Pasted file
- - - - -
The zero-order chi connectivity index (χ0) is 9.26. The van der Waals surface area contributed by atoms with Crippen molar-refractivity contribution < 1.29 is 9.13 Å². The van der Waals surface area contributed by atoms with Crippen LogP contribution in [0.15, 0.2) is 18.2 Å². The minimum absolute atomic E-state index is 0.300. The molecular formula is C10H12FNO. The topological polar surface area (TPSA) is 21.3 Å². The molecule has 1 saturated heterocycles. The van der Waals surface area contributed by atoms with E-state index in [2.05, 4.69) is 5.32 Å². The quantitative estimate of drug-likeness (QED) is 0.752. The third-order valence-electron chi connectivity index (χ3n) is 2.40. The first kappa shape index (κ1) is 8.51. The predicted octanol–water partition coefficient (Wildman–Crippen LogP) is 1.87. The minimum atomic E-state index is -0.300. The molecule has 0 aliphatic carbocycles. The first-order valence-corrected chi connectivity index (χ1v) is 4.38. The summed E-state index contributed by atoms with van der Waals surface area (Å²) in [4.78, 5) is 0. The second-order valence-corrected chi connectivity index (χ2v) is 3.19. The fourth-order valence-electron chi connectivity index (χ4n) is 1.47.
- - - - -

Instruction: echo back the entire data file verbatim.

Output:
The zero-order chi connectivity index (χ0) is 9.26. The van der Waals surface area contributed by atoms with Crippen molar-refractivity contribution < 1.29 is 9.13 Å². The van der Waals surface area contributed by atoms with Crippen LogP contribution in [0.15, 0.2) is 18.2 Å². The minimum absolute atomic E-state index is 0.300. The molecular formula is C10H12FNO. The topological polar surface area (TPSA) is 21.3 Å². The molecule has 1 saturated heterocycles. The van der Waals surface area contributed by atoms with E-state index in [2.05, 4.69) is 5.32 Å². The quantitative estimate of drug-likeness (QED) is 0.752. The third-order valence-electron chi connectivity index (χ3n) is 2.40. The first kappa shape index (κ1) is 8.51. The predicted octanol–water partition coefficient (Wildman–Crippen LogP) is 1.87. The minimum atomic E-state index is -0.300. The molecule has 0 aliphatic carbocycles. The first-order valence-corrected chi connectivity index (χ1v) is 4.38. The summed E-state index contributed by atoms with van der Waals surface area (Å²) in [4.78, 5) is 0. The second-order valence-corrected chi connectivity index (χ2v) is 3.19. The fourth-order valence-electron chi connectivity index (χ4n) is 1.47.